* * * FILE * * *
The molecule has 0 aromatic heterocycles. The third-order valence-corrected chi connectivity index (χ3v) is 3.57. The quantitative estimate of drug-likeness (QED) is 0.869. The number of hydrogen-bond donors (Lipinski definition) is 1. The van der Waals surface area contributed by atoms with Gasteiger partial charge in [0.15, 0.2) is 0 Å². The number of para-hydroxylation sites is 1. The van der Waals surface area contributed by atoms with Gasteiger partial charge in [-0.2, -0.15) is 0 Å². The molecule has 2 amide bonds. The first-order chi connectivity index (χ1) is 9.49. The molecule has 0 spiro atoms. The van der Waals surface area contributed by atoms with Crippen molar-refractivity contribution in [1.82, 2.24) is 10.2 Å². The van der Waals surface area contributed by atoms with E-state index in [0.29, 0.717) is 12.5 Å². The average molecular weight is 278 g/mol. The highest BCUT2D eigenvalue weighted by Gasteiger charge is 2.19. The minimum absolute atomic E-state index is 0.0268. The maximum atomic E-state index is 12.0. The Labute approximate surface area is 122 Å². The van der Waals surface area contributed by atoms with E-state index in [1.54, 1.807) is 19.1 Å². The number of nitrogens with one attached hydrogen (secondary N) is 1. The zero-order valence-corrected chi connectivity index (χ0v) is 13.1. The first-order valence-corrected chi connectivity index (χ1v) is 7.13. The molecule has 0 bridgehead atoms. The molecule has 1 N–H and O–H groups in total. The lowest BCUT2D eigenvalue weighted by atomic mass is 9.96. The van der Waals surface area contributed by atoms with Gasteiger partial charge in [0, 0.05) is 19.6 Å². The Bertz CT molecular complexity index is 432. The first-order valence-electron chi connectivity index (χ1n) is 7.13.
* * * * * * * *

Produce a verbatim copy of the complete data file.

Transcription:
The molecule has 0 aromatic heterocycles. The third-order valence-corrected chi connectivity index (χ3v) is 3.57. The quantitative estimate of drug-likeness (QED) is 0.869. The number of hydrogen-bond donors (Lipinski definition) is 1. The van der Waals surface area contributed by atoms with Gasteiger partial charge in [0.15, 0.2) is 0 Å². The number of para-hydroxylation sites is 1. The van der Waals surface area contributed by atoms with Gasteiger partial charge in [-0.2, -0.15) is 0 Å². The molecule has 2 amide bonds. The first-order chi connectivity index (χ1) is 9.49. The molecule has 0 spiro atoms. The van der Waals surface area contributed by atoms with Crippen molar-refractivity contribution in [1.82, 2.24) is 10.2 Å². The van der Waals surface area contributed by atoms with E-state index in [0.29, 0.717) is 12.5 Å². The average molecular weight is 278 g/mol. The highest BCUT2D eigenvalue weighted by Gasteiger charge is 2.19. The minimum absolute atomic E-state index is 0.0268. The maximum atomic E-state index is 12.0. The Labute approximate surface area is 122 Å². The van der Waals surface area contributed by atoms with E-state index in [1.54, 1.807) is 19.1 Å². The number of nitrogens with one attached hydrogen (secondary N) is 1. The zero-order valence-corrected chi connectivity index (χ0v) is 13.1. The first-order valence-corrected chi connectivity index (χ1v) is 7.13. The molecule has 0 bridgehead atoms. The molecule has 1 N–H and O–H groups in total. The lowest BCUT2D eigenvalue weighted by atomic mass is 9.96. The van der Waals surface area contributed by atoms with Gasteiger partial charge in [0, 0.05) is 19.6 Å². The Bertz CT molecular complexity index is 432. The first-order valence-electron chi connectivity index (χ1n) is 7.13.